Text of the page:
Fear of Ebola strikes nation


The spread of the Ebola virus disease (EVD) has many Americans worried about the risk of a potential U.S. epidemic if not contained soon.



Ebola is a disease of hu- mans and some mammals caused by an ebola virus. Humans can be infected with Ebola if they come in contact with contaminated objects from or bodily fluids of an- other who has contracted the disease.

The disease is consid- ered highly infectious but not highly contagious. Highly infectious, because an in- finitesimally small amount can cause one to contract the virus, but not highly contagious be- cause so far transmission has been limited to physical contact with the bodily fluids of someone infected, rather than through airborne exposure.

However, some say that the virus may mutate and be- come airborne. Dr. Benjamin Carson, retired neurosurgeon and American author, argues, “…we must realize that some viruses are known to undergo mutations, which make them even more virulent. If the Ebola virus becomes even more pathologic, the ensuing panic and destruction of hu- man life could go far beyond what is currently being acknowledged.”

The total number of Ebola cases exceeds 8000, with 4000 coming from West Africa. On Aug. 8, 2014, World Health Organization (WHO) declared the outbreak a “public health emergency of international concern.”

The US Centers of Dis- ease Control and Prevention (CDC) projects that by late January 2015 there will be 550,000 West African cases – but when you account for underreporting, the figures could rise to over 1.4 million.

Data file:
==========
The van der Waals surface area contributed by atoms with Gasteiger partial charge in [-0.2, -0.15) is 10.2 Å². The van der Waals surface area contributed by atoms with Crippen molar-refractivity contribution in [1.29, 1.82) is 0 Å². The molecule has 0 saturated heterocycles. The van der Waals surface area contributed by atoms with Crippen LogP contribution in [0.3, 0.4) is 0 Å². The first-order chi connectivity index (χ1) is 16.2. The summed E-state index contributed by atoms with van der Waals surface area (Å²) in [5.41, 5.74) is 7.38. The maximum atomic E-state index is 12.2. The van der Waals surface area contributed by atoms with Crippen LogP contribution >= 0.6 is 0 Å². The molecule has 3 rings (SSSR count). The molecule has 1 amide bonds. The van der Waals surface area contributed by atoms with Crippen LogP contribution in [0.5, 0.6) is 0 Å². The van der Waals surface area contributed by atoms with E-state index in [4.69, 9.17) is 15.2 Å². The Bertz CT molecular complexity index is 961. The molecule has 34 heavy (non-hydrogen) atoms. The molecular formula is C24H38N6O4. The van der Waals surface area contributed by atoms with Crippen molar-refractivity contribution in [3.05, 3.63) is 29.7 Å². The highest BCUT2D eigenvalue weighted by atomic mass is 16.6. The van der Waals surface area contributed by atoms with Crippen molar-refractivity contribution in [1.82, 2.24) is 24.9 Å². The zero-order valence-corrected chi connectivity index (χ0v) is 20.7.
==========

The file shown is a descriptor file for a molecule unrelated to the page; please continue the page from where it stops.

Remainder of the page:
In a recent study, the WHO Global Response team suggests that, “without drastic improvements in control measures, the numbers of cases of and deaths from [Ebola virus disease] are expected to continue increasing from hun- dreds to thousands per week in the coming months.”

Currently, six U.S. citizens have been infected with Ebola; one has died.

A second Ebola infection on U.S. ground occurred at a Texas hospital, urging President Obama to announce on Oct. 15, “We’re going to make sure that something like this is not repeated, and that we are monitoring, supervising, overseeing in a much more aggressive way exactly what’s taking place in Dallas, initially, and then making sure that the lessons learned are then transmitted to hospitals all across the country.”

Obama organized a rapid response team for the CDC to help hospitals without experi- ence treating Ebola. He said, “I think what we’ve all learned over the last several weeks is that folks here in this country in a lot of non specialized hospitals and clinics don’t have that much experience dealing with these issues. So we’re going to have to push out that information as aggressively as possible.”

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